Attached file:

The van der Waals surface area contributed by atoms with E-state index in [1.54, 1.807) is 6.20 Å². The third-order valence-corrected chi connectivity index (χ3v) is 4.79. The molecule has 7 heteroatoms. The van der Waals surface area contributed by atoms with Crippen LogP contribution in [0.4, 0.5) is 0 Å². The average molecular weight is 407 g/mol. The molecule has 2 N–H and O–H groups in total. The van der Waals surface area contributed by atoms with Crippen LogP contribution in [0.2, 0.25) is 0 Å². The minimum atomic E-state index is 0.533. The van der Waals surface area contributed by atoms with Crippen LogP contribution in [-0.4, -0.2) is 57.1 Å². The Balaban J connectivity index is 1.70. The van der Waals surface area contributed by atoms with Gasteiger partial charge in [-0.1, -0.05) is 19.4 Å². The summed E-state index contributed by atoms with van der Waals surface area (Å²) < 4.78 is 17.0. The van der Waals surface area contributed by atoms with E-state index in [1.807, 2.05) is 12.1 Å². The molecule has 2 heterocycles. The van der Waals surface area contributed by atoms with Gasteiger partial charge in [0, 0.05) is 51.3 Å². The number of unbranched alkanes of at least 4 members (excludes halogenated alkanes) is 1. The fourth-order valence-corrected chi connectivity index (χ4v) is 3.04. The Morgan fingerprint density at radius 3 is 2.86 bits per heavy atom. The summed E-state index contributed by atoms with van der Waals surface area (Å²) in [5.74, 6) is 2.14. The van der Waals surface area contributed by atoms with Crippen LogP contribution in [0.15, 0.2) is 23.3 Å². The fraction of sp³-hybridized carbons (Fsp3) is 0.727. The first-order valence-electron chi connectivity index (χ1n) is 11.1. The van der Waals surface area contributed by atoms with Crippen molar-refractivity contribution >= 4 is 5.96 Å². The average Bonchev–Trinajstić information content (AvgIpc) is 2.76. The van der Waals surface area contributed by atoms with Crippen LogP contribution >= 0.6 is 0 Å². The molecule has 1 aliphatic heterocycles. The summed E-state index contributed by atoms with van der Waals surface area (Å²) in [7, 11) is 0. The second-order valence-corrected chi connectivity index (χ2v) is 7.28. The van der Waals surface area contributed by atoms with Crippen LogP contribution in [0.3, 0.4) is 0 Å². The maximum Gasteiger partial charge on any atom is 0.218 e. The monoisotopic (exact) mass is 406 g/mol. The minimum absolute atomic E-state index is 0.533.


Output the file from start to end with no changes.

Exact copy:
The van der Waals surface area contributed by atoms with E-state index in [1.54, 1.807) is 6.20 Å². The third-order valence-corrected chi connectivity index (χ3v) is 4.79. The molecule has 7 heteroatoms. The van der Waals surface area contributed by atoms with Crippen LogP contribution in [0.4, 0.5) is 0 Å². The average molecular weight is 407 g/mol. The molecule has 2 N–H and O–H groups in total. The van der Waals surface area contributed by atoms with Crippen LogP contribution in [0.2, 0.25) is 0 Å². The minimum atomic E-state index is 0.533. The van der Waals surface area contributed by atoms with Crippen LogP contribution in [-0.4, -0.2) is 57.1 Å². The Balaban J connectivity index is 1.70. The van der Waals surface area contributed by atoms with Gasteiger partial charge in [-0.1, -0.05) is 19.4 Å². The summed E-state index contributed by atoms with van der Waals surface area (Å²) < 4.78 is 17.0. The van der Waals surface area contributed by atoms with E-state index in [1.807, 2.05) is 12.1 Å². The molecule has 2 heterocycles. The van der Waals surface area contributed by atoms with Gasteiger partial charge in [0, 0.05) is 51.3 Å². The number of unbranched alkanes of at least 4 members (excludes halogenated alkanes) is 1. The fourth-order valence-corrected chi connectivity index (χ4v) is 3.04. The Morgan fingerprint density at radius 3 is 2.86 bits per heavy atom. The summed E-state index contributed by atoms with van der Waals surface area (Å²) in [5.74, 6) is 2.14. The van der Waals surface area contributed by atoms with Crippen LogP contribution in [0.15, 0.2) is 23.3 Å². The fraction of sp³-hybridized carbons (Fsp3) is 0.727. The first-order valence-electron chi connectivity index (χ1n) is 11.1. The van der Waals surface area contributed by atoms with Crippen molar-refractivity contribution >= 4 is 5.96 Å². The average Bonchev–Trinajstić information content (AvgIpc) is 2.76. The van der Waals surface area contributed by atoms with Crippen LogP contribution >= 0.6 is 0 Å². The molecule has 1 aliphatic heterocycles. The summed E-state index contributed by atoms with van der Waals surface area (Å²) in [7, 11) is 0. The second-order valence-corrected chi connectivity index (χ2v) is 7.28. The van der Waals surface area contributed by atoms with Crippen LogP contribution in [0.3, 0.4) is 0 Å². The maximum Gasteiger partial charge on any atom is 0.218 e. The monoisotopic (exact) mass is 406 g/mol. The minimum absolute atomic E-state index is 0.533.